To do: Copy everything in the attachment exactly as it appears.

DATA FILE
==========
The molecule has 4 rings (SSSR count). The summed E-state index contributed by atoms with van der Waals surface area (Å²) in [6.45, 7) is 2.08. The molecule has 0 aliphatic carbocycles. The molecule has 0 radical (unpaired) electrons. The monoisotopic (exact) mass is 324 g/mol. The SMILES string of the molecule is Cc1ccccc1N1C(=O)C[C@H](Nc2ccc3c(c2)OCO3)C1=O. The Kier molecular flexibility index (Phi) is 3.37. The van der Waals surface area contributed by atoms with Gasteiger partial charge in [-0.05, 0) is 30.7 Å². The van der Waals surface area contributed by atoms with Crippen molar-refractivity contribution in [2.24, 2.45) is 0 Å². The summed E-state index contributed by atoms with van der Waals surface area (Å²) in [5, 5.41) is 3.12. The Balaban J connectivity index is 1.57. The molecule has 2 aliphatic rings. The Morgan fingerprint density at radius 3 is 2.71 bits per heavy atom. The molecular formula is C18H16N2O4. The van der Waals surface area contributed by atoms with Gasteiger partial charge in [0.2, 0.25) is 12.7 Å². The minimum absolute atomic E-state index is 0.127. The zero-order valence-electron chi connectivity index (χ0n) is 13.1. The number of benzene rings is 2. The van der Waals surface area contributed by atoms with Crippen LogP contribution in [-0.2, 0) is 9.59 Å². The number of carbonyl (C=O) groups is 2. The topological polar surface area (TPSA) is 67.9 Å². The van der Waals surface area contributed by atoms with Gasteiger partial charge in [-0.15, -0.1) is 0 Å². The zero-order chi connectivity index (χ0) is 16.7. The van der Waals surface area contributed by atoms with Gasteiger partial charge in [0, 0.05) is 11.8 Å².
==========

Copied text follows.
The molecule has 4 rings (SSSR count). The summed E-state index contributed by atoms with van der Waals surface area (Å²) in [6.45, 7) is 2.08. The molecule has 0 aliphatic carbocycles. The molecule has 0 radical (unpaired) electrons. The monoisotopic (exact) mass is 324 g/mol. The SMILES string of the molecule is Cc1ccccc1N1C(=O)C[C@H](Nc2ccc3c(c2)OCO3)C1=O. The Kier molecular flexibility index (Phi) is 3.37. The van der Waals surface area contributed by atoms with Gasteiger partial charge in [-0.05, 0) is 30.7 Å². The van der Waals surface area contributed by atoms with Crippen molar-refractivity contribution in [2.24, 2.45) is 0 Å². The summed E-state index contributed by atoms with van der Waals surface area (Å²) in [5, 5.41) is 3.12. The Balaban J connectivity index is 1.57. The molecule has 2 aliphatic rings. The Morgan fingerprint density at radius 3 is 2.71 bits per heavy atom. The molecular formula is C18H16N2O4. The van der Waals surface area contributed by atoms with Gasteiger partial charge in [0.2, 0.25) is 12.7 Å². The minimum absolute atomic E-state index is 0.127. The zero-order valence-electron chi connectivity index (χ0n) is 13.1. The number of benzene rings is 2. The van der Waals surface area contributed by atoms with Crippen LogP contribution in [-0.2, 0) is 9.59 Å². The number of carbonyl (C=O) groups is 2. The topological polar surface area (TPSA) is 67.9 Å². The van der Waals surface area contributed by atoms with Gasteiger partial charge in [-0.15, -0.1) is 0 Å². The zero-order chi connectivity index (χ0) is 16.7. The van der Waals surface area contributed by atoms with Gasteiger partial charge in [0, 0.05) is 11.8 Å².